Dirt Wheels - ATV TEST: DRR DRX 90 TEST!

 

All of the big ATV manufacturers build quads for smaller riders, and most of the machines are great. However, if you want to get your kid into racing, you have to consider looking beyond the big brands. DRR is a small Ohio-based company that plays by the government’s rules, yet can design and import vehicles that are made for the racetrack and not the empty lot in your neighborhood. In the 2015 DRR lineup, you can choose between a couple of versions, with a 50cc motor, one 70cc option and two 90s, including the DRX 90 2 LTD that we tested. The standard 90 retails for $3399, which is only slightly more than a Honda 90. The aluminum rims and Rath nerf bars on the DXR LTD set us back an additional $430, which puts the price just over the only other dual- A-arm 90 quad you can buy, the Can-Am 90X at $3699. You can see the entire lineup at www.drrinc.com.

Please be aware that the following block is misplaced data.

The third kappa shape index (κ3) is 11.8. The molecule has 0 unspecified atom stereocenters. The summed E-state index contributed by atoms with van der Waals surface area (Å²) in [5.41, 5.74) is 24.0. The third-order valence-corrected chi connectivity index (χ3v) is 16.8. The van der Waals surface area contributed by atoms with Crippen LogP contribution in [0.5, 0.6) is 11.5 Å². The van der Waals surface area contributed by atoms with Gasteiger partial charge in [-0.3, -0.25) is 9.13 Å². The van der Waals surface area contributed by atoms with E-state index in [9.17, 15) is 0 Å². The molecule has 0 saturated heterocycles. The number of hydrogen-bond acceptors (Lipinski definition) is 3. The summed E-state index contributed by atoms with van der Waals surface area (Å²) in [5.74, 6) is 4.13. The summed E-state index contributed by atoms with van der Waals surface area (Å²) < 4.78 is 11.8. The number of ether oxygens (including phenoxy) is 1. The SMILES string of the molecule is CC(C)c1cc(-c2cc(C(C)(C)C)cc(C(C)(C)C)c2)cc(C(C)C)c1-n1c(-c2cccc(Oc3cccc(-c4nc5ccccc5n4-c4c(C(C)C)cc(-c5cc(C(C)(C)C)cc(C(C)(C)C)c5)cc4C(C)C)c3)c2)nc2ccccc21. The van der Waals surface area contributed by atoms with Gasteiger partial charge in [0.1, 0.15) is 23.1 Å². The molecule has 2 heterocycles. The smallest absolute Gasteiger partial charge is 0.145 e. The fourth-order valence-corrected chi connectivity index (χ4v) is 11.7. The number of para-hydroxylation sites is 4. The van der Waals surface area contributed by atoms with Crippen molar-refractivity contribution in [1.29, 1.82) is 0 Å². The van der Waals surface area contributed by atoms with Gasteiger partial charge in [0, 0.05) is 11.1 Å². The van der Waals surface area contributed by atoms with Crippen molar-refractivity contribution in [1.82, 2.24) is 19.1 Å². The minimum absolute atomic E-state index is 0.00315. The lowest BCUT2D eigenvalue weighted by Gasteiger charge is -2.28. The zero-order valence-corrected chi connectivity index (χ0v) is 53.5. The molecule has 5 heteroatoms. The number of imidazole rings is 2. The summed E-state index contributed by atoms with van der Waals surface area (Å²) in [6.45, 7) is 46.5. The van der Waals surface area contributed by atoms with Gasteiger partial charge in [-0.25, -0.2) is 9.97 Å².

DRR DRX 90

This machine was built for the track. It features a dual-A-arm front suspension and single-shock swingarm setup in back just like the bigger 450s. Suspension travel is about 5.5 inches at both ends. The shocks have reservoirs, along with compression and rebound adjustments. Separately operated disc brakes via a foot pedal for the rear and a hand lever on the right side of the handlebars for the front do an excellent job slowing the quad down. Per CPSC rules, the DRX 90 comes with full floorboards, but DRR does sell a Rath Racing heel guard/nerf bar/footpeg package that makes the machine a little more race-ready. A host of other raceready products are also available if you want to go that route. According to DRR, their ATVs have won more mini ATV MX championships for the last 10 years than all other manufacturers combined. So, this looks like it is the machine of choice for any up-and-coming racer.